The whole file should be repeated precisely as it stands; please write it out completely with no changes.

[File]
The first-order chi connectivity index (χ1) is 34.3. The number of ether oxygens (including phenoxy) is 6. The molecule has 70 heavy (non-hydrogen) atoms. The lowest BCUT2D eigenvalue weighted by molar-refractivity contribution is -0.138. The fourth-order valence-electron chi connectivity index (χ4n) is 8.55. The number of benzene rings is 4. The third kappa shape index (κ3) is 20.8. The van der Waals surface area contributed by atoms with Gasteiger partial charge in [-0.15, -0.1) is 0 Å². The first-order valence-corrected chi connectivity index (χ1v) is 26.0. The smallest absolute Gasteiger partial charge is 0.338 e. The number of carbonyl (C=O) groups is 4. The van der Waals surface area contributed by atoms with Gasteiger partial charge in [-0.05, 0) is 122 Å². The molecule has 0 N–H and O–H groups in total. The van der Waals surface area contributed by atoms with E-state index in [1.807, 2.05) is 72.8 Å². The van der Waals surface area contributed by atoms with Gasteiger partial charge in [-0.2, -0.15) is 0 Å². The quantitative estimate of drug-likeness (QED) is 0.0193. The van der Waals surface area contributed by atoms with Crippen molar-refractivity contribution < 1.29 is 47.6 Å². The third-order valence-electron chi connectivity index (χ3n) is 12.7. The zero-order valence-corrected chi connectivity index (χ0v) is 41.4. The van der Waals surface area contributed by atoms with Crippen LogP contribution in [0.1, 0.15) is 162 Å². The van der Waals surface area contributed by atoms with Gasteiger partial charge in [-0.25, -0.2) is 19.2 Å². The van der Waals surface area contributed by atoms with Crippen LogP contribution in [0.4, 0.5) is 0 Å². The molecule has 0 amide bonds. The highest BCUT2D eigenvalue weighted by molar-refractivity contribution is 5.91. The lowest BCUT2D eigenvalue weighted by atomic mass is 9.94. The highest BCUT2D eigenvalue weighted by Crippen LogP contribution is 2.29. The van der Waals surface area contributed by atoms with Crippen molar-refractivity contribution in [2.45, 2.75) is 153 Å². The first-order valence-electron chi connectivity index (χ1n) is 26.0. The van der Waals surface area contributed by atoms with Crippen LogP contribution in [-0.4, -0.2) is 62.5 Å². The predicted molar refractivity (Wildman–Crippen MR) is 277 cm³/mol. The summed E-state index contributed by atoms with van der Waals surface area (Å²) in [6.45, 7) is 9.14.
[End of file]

The first-order chi connectivity index (χ1) is 34.3. The number of ether oxygens (including phenoxy) is 6. The molecule has 70 heavy (non-hydrogen) atoms. The lowest BCUT2D eigenvalue weighted by molar-refractivity contribution is -0.138. The fourth-order valence-electron chi connectivity index (χ4n) is 8.55. The number of benzene rings is 4. The third kappa shape index (κ3) is 20.8. The van der Waals surface area contributed by atoms with Gasteiger partial charge in [-0.15, -0.1) is 0 Å². The first-order valence-corrected chi connectivity index (χ1v) is 26.0. The smallest absolute Gasteiger partial charge is 0.338 e. The number of carbonyl (C=O) groups is 4. The van der Waals surface area contributed by atoms with Gasteiger partial charge in [-0.05, 0) is 122 Å². The molecule has 0 N–H and O–H groups in total. The van der Waals surface area contributed by atoms with E-state index in [1.807, 2.05) is 72.8 Å². The van der Waals surface area contributed by atoms with Gasteiger partial charge in [-0.2, -0.15) is 0 Å². The quantitative estimate of drug-likeness (QED) is 0.0193. The van der Waals surface area contributed by atoms with Crippen molar-refractivity contribution < 1.29 is 47.6 Å². The third-order valence-electron chi connectivity index (χ3n) is 12.7. The zero-order valence-corrected chi connectivity index (χ0v) is 41.4. The van der Waals surface area contributed by atoms with Crippen LogP contribution in [0.1, 0.15) is 162 Å². The van der Waals surface area contributed by atoms with Gasteiger partial charge in [-0.25, -0.2) is 19.2 Å². The van der Waals surface area contributed by atoms with Crippen LogP contribution in [0.4, 0.5) is 0 Å². The molecule has 0 amide bonds. The highest BCUT2D eigenvalue weighted by molar-refractivity contribution is 5.91. The lowest BCUT2D eigenvalue weighted by atomic mass is 9.94. The highest BCUT2D eigenvalue weighted by Crippen LogP contribution is 2.29. The van der Waals surface area contributed by atoms with Crippen molar-refractivity contribution in [2.45, 2.75) is 153 Å². The first-order valence-electron chi connectivity index (χ1n) is 26.0. The van der Waals surface area contributed by atoms with Crippen LogP contribution in [-0.4, -0.2) is 62.5 Å². The predicted molar refractivity (Wildman–Crippen MR) is 277 cm³/mol. The summed E-state index contributed by atoms with van der Waals surface area (Å²) in [6.45, 7) is 9.14.